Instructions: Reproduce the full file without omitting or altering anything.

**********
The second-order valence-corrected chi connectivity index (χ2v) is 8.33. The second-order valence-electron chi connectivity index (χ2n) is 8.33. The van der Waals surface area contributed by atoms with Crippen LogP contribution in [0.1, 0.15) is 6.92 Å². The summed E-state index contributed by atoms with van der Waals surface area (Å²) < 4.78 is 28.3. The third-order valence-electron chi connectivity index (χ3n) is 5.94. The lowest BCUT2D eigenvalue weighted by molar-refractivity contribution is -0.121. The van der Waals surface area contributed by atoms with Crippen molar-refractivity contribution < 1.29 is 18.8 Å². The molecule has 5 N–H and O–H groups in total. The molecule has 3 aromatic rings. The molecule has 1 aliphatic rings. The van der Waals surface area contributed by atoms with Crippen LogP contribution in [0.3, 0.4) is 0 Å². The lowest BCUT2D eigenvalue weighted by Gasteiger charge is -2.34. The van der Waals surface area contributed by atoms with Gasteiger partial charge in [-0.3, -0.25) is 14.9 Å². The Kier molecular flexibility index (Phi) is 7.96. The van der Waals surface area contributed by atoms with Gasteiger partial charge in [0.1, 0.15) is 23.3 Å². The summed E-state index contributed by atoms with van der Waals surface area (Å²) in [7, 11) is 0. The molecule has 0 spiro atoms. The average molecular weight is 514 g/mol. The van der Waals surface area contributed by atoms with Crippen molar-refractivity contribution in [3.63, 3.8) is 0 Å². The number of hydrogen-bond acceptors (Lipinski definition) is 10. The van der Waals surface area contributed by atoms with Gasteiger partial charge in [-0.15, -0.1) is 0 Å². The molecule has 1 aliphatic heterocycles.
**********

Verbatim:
The second-order valence-corrected chi connectivity index (χ2v) is 8.33. The second-order valence-electron chi connectivity index (χ2n) is 8.33. The van der Waals surface area contributed by atoms with Crippen LogP contribution in [0.1, 0.15) is 6.92 Å². The summed E-state index contributed by atoms with van der Waals surface area (Å²) < 4.78 is 28.3. The third-order valence-electron chi connectivity index (χ3n) is 5.94. The lowest BCUT2D eigenvalue weighted by molar-refractivity contribution is -0.121. The van der Waals surface area contributed by atoms with Crippen molar-refractivity contribution < 1.29 is 18.8 Å². The molecule has 5 N–H and O–H groups in total. The molecule has 3 aromatic rings. The molecule has 1 aliphatic rings. The van der Waals surface area contributed by atoms with Crippen LogP contribution in [0.3, 0.4) is 0 Å². The lowest BCUT2D eigenvalue weighted by Gasteiger charge is -2.34. The van der Waals surface area contributed by atoms with Gasteiger partial charge in [-0.3, -0.25) is 14.9 Å². The Kier molecular flexibility index (Phi) is 7.96. The van der Waals surface area contributed by atoms with Gasteiger partial charge in [0.1, 0.15) is 23.3 Å². The summed E-state index contributed by atoms with van der Waals surface area (Å²) in [7, 11) is 0. The molecule has 0 spiro atoms. The average molecular weight is 514 g/mol. The van der Waals surface area contributed by atoms with Crippen molar-refractivity contribution in [3.63, 3.8) is 0 Å². The number of hydrogen-bond acceptors (Lipinski definition) is 10. The van der Waals surface area contributed by atoms with Gasteiger partial charge in [-0.15, -0.1) is 0 Å². The molecule has 1 aliphatic heterocycles.